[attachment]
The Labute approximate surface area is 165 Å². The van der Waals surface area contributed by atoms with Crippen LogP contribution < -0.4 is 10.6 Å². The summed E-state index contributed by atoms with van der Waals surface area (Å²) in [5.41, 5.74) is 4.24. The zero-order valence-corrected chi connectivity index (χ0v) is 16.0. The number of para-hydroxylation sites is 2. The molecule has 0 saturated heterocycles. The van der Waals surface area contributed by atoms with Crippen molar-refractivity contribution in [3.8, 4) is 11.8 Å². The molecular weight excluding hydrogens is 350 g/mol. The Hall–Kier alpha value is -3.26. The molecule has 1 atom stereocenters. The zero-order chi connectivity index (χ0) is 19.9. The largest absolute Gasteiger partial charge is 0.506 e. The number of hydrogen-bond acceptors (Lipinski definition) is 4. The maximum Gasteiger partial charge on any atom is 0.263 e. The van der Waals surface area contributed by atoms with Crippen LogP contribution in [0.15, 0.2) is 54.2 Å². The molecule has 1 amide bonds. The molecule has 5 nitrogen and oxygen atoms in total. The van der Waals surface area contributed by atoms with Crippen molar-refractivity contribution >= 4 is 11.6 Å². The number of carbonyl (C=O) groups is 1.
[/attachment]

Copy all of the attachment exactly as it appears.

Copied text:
The Labute approximate surface area is 165 Å². The van der Waals surface area contributed by atoms with Crippen LogP contribution < -0.4 is 10.6 Å². The summed E-state index contributed by atoms with van der Waals surface area (Å²) in [5.41, 5.74) is 4.24. The zero-order valence-corrected chi connectivity index (χ0v) is 16.0. The number of para-hydroxylation sites is 2. The molecule has 0 saturated heterocycles. The van der Waals surface area contributed by atoms with Crippen molar-refractivity contribution in [3.8, 4) is 11.8 Å². The molecular weight excluding hydrogens is 350 g/mol. The Hall–Kier alpha value is -3.26. The molecule has 1 atom stereocenters. The zero-order chi connectivity index (χ0) is 19.9. The largest absolute Gasteiger partial charge is 0.506 e. The number of hydrogen-bond acceptors (Lipinski definition) is 4. The maximum Gasteiger partial charge on any atom is 0.263 e. The van der Waals surface area contributed by atoms with Crippen LogP contribution in [0.15, 0.2) is 54.2 Å². The molecule has 1 amide bonds. The molecule has 5 nitrogen and oxygen atoms in total. The van der Waals surface area contributed by atoms with Crippen molar-refractivity contribution >= 4 is 11.6 Å². The number of carbonyl (C=O) groups is 1.